Monday, December 22, 2014

More On The Renewal of Religious Life or It's Not The Veil That Makes The Nun

I am sorry that I haven’t posted in a few days but the combination of an impending Christmas and a wicked winter head cold has conspired to keep me from doing only the bare necessities and then heading for life under the covers.  I do want to tie up this matter of an evangelical renewal of Religious Life and then move onto topics old (Church of England) and new (Pope Francis’ remarks to the Curia and his role in the shift of American policy towards Cuba.) 
Perhaps spending so much time on the renewal of Religious Life strikes readers as an undue amount of time and energy spent on a topic of concern to a small—and increasingly elderly—audience.  But I think that the renewal of Religious Life is crucial for the Renewal of our entire Catholic Church for several reasons. 
1.    Religious Life represents a facet of the Church that is both institutional and charismatic and could well model ways in which the institutional aspects of the Church could be renewed and reformed in radically fresh and innovative ways.
2.    Religious, while having ties to the clerical institution and even having ordained among the members of their communities, are essentially part of a lay movement in the Church and can pioneer paths of spiritual revival for all of us in the Church
3.    The great spiritual traditions of the Catholic Church—Ignatian, Carmelite, Benedictine, Franciscan, Salesian, are in the custody of the Religious and Religious provide the resources for a process of spiritual maturation.  How much is the new energy and vision which Pope Francis brings to the Church rooted in his Jesuit spirituality?
4.    Religious communities have the luxury of being spiritual laboratories where new models of community, prayer, apostolate and evangelical lifestyle can be explored and developed.
  According to the schema we have been working on in looking at what an evangelical renewal of Religious Life looks like, the penultimate key to an evangelical renewal of Religious Life is a friendship with Christ rooted in a life of deep personal prayer.  To a certain extent I have covered this in the two previous postings—the one on an immersion in the scriptures and the other as a life that draws on the riches of our Catholic Sacramental and Liturgical heritage.  But perhaps there is a need to explicitly unpack the idea of personal prayer beyond what was said under those two topics, though I stand firm in my claim that all Christian spirituality is essentially a Scriptural spirituality as one cannot be sure of the authenticity of one’s encounter with God except as we encounter God in his Word. 
I want to go back to my quote from Sister Joan Chittester: “The only reason to come to Religious Life is to find God.”  I agree with her that the search for God is the very Raison d'être for religious life.  Indeed, as I believe that the Religious Life is actually the model or what I earlier referred to as the pace-setter for all Christian life, I believe that as we mature in the faith, the search for God becomes the primary characteristic of human life.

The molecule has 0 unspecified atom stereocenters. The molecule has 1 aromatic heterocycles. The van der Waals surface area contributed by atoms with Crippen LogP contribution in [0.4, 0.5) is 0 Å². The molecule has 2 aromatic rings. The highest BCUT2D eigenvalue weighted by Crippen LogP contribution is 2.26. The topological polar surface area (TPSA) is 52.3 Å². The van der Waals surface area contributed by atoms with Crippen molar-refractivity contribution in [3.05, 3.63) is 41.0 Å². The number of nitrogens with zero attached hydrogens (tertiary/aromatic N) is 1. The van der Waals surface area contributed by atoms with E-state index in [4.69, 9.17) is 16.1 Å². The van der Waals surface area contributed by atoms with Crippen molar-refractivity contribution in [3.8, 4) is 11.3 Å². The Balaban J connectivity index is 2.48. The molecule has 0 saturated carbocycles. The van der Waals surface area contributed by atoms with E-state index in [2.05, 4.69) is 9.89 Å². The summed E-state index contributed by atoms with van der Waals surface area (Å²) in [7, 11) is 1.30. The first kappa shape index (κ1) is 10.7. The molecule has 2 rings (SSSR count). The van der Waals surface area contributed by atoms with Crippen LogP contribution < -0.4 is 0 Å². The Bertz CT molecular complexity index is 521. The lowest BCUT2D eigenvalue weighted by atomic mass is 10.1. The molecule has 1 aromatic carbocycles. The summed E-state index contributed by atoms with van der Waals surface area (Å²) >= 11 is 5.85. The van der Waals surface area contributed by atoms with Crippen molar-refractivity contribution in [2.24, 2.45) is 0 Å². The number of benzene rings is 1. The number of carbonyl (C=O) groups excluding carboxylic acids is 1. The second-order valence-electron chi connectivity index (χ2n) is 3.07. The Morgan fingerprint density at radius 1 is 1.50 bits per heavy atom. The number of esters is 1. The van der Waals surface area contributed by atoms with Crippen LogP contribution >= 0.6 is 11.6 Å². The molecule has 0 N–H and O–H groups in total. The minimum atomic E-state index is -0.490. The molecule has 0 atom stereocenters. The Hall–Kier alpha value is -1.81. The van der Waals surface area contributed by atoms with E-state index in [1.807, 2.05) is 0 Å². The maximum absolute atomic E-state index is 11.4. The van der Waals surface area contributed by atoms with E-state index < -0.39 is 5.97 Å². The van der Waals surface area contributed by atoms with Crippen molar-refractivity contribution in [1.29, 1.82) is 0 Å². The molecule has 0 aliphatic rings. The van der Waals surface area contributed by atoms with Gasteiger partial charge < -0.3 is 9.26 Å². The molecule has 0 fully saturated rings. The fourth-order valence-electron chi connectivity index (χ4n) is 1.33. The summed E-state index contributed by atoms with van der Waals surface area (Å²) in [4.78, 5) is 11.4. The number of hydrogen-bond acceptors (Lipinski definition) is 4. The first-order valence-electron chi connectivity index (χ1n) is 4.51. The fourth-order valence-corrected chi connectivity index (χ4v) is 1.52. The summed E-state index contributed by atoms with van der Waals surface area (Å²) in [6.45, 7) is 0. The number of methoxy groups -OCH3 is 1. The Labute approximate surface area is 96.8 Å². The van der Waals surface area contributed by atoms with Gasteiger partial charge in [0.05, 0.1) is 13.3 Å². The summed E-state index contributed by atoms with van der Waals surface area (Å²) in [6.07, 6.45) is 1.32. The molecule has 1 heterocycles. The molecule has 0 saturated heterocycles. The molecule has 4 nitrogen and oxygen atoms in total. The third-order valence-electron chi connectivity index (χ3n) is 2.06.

Now when I talk about prayer, at this state I am referring to contemplative prayer.  Devotional prayers and pieties have their place and even as we mature in the spiritual life they continue to have a place.  But as we mature in the spiritual life we also learn that there is a world of unsurpassable intimacy with God that opens up to us as we learn to let the devotions slide into the background of our prayer and let God take us by the hand and lead us to ever deeper and more secret places in our own soul where God communicates God’s Self to us in a solitary silence. 
Such prayer, if authentic, is not an exercise in spiritual self-pleasuring.  To the contrary, like all maturing, the spiritual journey  requires that we strip ourselves of so much of our religious childishness and come to the maturity that God’s Spirit awakens in us—a transformative maturity in which we wordlessly learn that we are here for purposes great than our own personal agenda.  Like Christ himself we undergo that kenosis, that self-emptying that allows us to be refashioned in Christ, so that Christ may live in us, so that we may participate in his divinity even as he has shared in our human nature. 
This transformation is a life long process.  It can’t be rushed.  For most of us it is years before we come to even see the journey ahead much less to make significant progress on the road.  But it takes long and solitary time with God in Christ and we must make that time a priority.
I am not sure that I see this spirituality in many of the new communities that are emerging in the Church in an attempt to re-invent religious life.  I see devotional prayer.  I see a certain amount of liturgical prayer, or at times a liturgical formulaicism.  (By formulaicism I mean a focusing on precise formulas and rituals that often reduces the actual prayer to somewhat of a minimal amount).  On the other hand, I continue to be saddened by how any focus on genuine contemplative prayer seems to have been bypassed in some of the long-established communities.  I have heard too many Sisters from the various Apostolic Communities told that they should go off to the Carmelites or the Trappistines if they “want to pray.”  
I believe that it is the baptismal call of all Christians to grow in contemplative prayer.  Karl Rahner’s famous dictum that the Christian of the future will be a mystic or will cease to be anything at all is spot on.  Among the ravages of a post-Christian culture, it will only be being rooted in an intense personal friendship with Christ that can give a compass to our existence.  As in so many ways, I believe that Religious need to pioneer the way.  

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